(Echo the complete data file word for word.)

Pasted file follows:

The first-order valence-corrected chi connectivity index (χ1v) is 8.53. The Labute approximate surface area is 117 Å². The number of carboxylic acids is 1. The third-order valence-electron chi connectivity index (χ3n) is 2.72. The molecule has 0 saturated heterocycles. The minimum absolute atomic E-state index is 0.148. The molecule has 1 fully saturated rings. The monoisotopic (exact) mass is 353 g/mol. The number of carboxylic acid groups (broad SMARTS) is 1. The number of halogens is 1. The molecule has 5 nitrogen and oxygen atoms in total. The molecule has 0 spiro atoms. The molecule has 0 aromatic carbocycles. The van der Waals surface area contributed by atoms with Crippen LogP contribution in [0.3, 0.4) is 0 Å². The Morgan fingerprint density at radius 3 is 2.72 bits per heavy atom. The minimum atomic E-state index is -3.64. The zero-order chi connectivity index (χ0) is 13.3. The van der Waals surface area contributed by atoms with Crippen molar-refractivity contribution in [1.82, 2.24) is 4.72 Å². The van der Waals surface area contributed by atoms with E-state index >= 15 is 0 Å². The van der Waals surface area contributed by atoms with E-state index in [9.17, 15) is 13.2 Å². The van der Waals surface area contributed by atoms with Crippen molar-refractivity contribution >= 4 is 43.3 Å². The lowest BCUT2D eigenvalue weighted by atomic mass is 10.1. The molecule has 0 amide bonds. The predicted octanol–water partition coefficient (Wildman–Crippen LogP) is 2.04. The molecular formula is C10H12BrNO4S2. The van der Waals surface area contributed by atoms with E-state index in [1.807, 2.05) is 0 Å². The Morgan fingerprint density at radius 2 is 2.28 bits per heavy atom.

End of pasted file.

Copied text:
The first-order valence-corrected chi connectivity index (χ1v) is 8.53. The Labute approximate surface area is 117 Å². The number of carboxylic acids is 1. The third-order valence-electron chi connectivity index (χ3n) is 2.72. The molecule has 0 saturated heterocycles. The minimum absolute atomic E-state index is 0.148. The molecule has 1 fully saturated rings. The monoisotopic (exact) mass is 353 g/mol. The number of carboxylic acid groups (broad SMARTS) is 1. The number of halogens is 1. The molecule has 5 nitrogen and oxygen atoms in total. The molecule has 0 spiro atoms. The molecule has 0 aromatic carbocycles. The van der Waals surface area contributed by atoms with Crippen LogP contribution in [0.3, 0.4) is 0 Å². The Morgan fingerprint density at radius 3 is 2.72 bits per heavy atom. The minimum atomic E-state index is -3.64. The zero-order chi connectivity index (χ0) is 13.3. The van der Waals surface area contributed by atoms with Crippen molar-refractivity contribution in [1.82, 2.24) is 4.72 Å². The van der Waals surface area contributed by atoms with E-state index >= 15 is 0 Å². The van der Waals surface area contributed by atoms with E-state index in [9.17, 15) is 13.2 Å². The van der Waals surface area contributed by atoms with Crippen molar-refractivity contribution >= 4 is 43.3 Å². The lowest BCUT2D eigenvalue weighted by atomic mass is 10.1. The molecule has 0 amide bonds. The predicted octanol–water partition coefficient (Wildman–Crippen LogP) is 2.04. The molecular formula is C10H12BrNO4S2. The van der Waals surface area contributed by atoms with E-state index in [1.807, 2.05) is 0 Å². The Morgan fingerprint density at radius 2 is 2.28 bits per heavy atom.